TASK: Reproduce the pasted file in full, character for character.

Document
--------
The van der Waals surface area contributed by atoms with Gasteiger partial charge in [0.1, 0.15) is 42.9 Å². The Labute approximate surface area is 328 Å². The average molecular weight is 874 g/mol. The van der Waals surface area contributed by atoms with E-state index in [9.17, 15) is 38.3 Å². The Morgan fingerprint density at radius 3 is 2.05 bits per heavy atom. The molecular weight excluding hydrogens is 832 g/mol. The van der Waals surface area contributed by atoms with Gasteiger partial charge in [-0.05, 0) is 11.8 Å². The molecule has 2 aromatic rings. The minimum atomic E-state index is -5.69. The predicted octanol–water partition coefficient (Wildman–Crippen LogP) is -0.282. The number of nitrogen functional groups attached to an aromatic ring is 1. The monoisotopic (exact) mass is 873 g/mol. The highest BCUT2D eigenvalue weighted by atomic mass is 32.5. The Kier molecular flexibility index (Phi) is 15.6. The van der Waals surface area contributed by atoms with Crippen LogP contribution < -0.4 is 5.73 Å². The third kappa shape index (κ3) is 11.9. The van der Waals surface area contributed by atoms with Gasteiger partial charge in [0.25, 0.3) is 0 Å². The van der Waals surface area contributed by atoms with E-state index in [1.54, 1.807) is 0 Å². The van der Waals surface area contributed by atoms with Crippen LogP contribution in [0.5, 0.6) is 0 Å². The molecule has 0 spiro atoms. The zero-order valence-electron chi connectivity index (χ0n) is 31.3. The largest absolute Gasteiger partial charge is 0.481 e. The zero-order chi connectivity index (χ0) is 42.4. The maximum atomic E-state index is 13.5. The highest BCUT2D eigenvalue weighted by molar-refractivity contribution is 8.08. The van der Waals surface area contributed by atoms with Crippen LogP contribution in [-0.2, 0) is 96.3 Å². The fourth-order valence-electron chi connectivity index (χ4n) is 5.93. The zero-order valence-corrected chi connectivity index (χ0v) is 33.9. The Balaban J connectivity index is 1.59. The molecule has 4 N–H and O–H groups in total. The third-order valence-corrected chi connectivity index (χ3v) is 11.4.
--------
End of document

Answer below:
The van der Waals surface area contributed by atoms with Gasteiger partial charge in [0.1, 0.15) is 42.9 Å². The Labute approximate surface area is 328 Å². The average molecular weight is 874 g/mol. The van der Waals surface area contributed by atoms with E-state index in [9.17, 15) is 38.3 Å². The Morgan fingerprint density at radius 3 is 2.05 bits per heavy atom. The molecular weight excluding hydrogens is 832 g/mol. The van der Waals surface area contributed by atoms with Gasteiger partial charge in [-0.05, 0) is 11.8 Å². The molecule has 2 aromatic rings. The minimum atomic E-state index is -5.69. The predicted octanol–water partition coefficient (Wildman–Crippen LogP) is -0.282. The number of nitrogen functional groups attached to an aromatic ring is 1. The monoisotopic (exact) mass is 873 g/mol. The highest BCUT2D eigenvalue weighted by atomic mass is 32.5. The Kier molecular flexibility index (Phi) is 15.6. The van der Waals surface area contributed by atoms with Crippen LogP contribution < -0.4 is 5.73 Å². The third kappa shape index (κ3) is 11.9. The van der Waals surface area contributed by atoms with Gasteiger partial charge in [0.25, 0.3) is 0 Å². The van der Waals surface area contributed by atoms with E-state index in [1.54, 1.807) is 0 Å². The van der Waals surface area contributed by atoms with Crippen LogP contribution in [0.5, 0.6) is 0 Å². The molecule has 0 spiro atoms. The zero-order valence-electron chi connectivity index (χ0n) is 31.3. The largest absolute Gasteiger partial charge is 0.481 e. The zero-order chi connectivity index (χ0) is 42.4. The maximum atomic E-state index is 13.5. The highest BCUT2D eigenvalue weighted by molar-refractivity contribution is 8.08. The van der Waals surface area contributed by atoms with Crippen LogP contribution in [-0.2, 0) is 96.3 Å². The fourth-order valence-electron chi connectivity index (χ4n) is 5.93. The zero-order valence-corrected chi connectivity index (χ0v) is 33.9. The Balaban J connectivity index is 1.59. The molecule has 4 N–H and O–H groups in total. The third-order valence-corrected chi connectivity index (χ3v) is 11.4.